LIVE Webinar – Click Here to Register for December 2nd at 10am

Our workshops fill up fast, so please call (443) 470-3599 today to RSVP.

November 24, 2020
IRS Issues Long-Term Care Premium Deductibility Limits for 2021
The Internal Revenue Service recently announced that taxpayers can deduct from their 2021 income if they are buying long-term care insurance. It must be a qualified policy and the premiums will be tax deductible to the extent that they exceed 10% at the insured’s adjusted gross income in 2021.

The Internal Revenue Service recently announced that taxpayers can deduct from their 2021 income if they are buying long-term care insurance. It must be a qualified policy and the premiums will be tax deductible to the extent that they exceed 10% at the insured’s adjusted gross income in 2021. The same qualifications apply to unreimbursed medical expenses including Medicare premiums as well.

To be considered a qualified policy, the policy must be issued on or after January 1st of 1997. Other requirements include that the policy must offer the consumer inflation protection as well as nonforfeiture protection. The policy must simply offer these protections. The purchaser is not required to actually purchase those protections. Any policies purchased before January 1st of 1997 may be treated as qualified as long as it is approved by the Insurance Commissioner of Maryland.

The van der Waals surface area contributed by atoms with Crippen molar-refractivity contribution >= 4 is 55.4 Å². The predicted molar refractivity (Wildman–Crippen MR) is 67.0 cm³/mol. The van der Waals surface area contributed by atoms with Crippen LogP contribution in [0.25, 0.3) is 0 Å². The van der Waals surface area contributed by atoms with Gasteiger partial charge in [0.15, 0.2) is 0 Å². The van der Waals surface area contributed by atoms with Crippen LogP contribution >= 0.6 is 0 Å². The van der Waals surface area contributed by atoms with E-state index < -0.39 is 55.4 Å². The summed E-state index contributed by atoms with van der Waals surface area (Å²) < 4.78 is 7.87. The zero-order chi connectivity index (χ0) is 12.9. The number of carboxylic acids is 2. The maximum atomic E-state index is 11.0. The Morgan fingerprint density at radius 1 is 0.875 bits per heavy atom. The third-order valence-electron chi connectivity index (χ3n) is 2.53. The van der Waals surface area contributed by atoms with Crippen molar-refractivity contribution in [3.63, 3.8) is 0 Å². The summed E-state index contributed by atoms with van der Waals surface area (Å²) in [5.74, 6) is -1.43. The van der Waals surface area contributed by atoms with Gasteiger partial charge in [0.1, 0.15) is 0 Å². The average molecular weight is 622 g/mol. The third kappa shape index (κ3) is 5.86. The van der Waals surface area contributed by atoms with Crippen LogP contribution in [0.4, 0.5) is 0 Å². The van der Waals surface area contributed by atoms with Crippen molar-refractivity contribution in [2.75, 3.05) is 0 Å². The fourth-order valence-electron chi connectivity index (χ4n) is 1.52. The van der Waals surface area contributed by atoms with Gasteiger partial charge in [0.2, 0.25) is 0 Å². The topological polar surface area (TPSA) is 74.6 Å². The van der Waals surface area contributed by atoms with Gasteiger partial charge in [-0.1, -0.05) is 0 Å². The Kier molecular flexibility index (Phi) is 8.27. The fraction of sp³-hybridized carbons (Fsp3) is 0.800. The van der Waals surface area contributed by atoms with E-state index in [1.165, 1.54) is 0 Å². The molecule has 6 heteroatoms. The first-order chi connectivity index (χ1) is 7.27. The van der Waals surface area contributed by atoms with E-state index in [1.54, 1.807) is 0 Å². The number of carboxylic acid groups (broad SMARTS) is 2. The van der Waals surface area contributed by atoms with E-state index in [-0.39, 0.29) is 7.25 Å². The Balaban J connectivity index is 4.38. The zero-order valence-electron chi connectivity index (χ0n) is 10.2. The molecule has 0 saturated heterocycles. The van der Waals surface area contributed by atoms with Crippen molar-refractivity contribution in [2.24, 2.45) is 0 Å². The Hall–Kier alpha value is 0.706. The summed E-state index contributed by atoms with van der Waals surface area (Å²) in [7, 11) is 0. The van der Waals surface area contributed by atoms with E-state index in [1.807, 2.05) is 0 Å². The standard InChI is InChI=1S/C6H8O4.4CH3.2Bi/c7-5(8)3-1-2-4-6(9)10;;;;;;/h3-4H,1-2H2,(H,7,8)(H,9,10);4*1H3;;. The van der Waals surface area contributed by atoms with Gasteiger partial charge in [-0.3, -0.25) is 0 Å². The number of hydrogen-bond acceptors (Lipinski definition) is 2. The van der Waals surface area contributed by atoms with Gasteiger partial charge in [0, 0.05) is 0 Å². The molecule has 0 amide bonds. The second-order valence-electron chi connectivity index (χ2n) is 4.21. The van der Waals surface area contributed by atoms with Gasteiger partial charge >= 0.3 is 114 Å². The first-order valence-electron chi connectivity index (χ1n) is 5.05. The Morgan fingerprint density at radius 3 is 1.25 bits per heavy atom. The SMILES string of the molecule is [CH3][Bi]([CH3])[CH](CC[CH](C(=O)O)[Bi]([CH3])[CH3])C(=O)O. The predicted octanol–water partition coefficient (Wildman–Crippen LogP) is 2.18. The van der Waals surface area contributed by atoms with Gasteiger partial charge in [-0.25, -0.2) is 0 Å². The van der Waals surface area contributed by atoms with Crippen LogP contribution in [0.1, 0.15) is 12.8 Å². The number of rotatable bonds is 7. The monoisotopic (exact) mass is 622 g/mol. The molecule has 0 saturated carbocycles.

The premiums are deductible for the taxpayer, his or her spouse and other dependents. The rules may vary slightly if you are self-employed. Self-employed individuals can take the amount of the premium as a deduction as long as they make a net profit. In the case of self-employment, your medical expenses do not have to exceed a certain percentage of your income.

The long-term care insurance premium tax deduction is not available with hybrid policies such as life insurance and annuity policies with a long-term care benefit.

Below is the chart published by the IRS showing the deductible amounts for long-term care insurance premiums for 2021:

Age at the end of 2021 2021 Limit-$450 2020 Limit

40 or less $ 450 $430

41-50 $850 $810

51-60 $1,690 $1630

61-70 $4520 $4350

70+ $5640 $5430

Tax-qualified long-term care insurance benefits are generally tax-free. However, some policies pay a cash amount or indemnity once you qualify for benefits. The tax-free maximum allowable amount for 2020 is $400 a day, or the actual cost of care, whichever is higher.

For more information on long-term care planning, contact the experienced Elder Law attorneys at Stouffer Legal in the Greater Baltimore area.

November 23, 2020
Caring for a Senior Who is Terminally Ill
Predicting how much time a patient has left is not an exact science. Some may die unexpectedly and others decline slowly over time. It can be a very stressful time for caregivers and not knowing what to expect only magnifies the anxiety.

Predicting how much time a patient has left is not an exact science. Some may die unexpectedly and others decline slowly over time. It can be a very stressful time for caregivers and not knowing what to expect only magnifies the anxiety. Dying often happens in stages and there are certain signs that can provide clues to caregivers to determine just how close a patient is to death. Below find some common end of life indicators: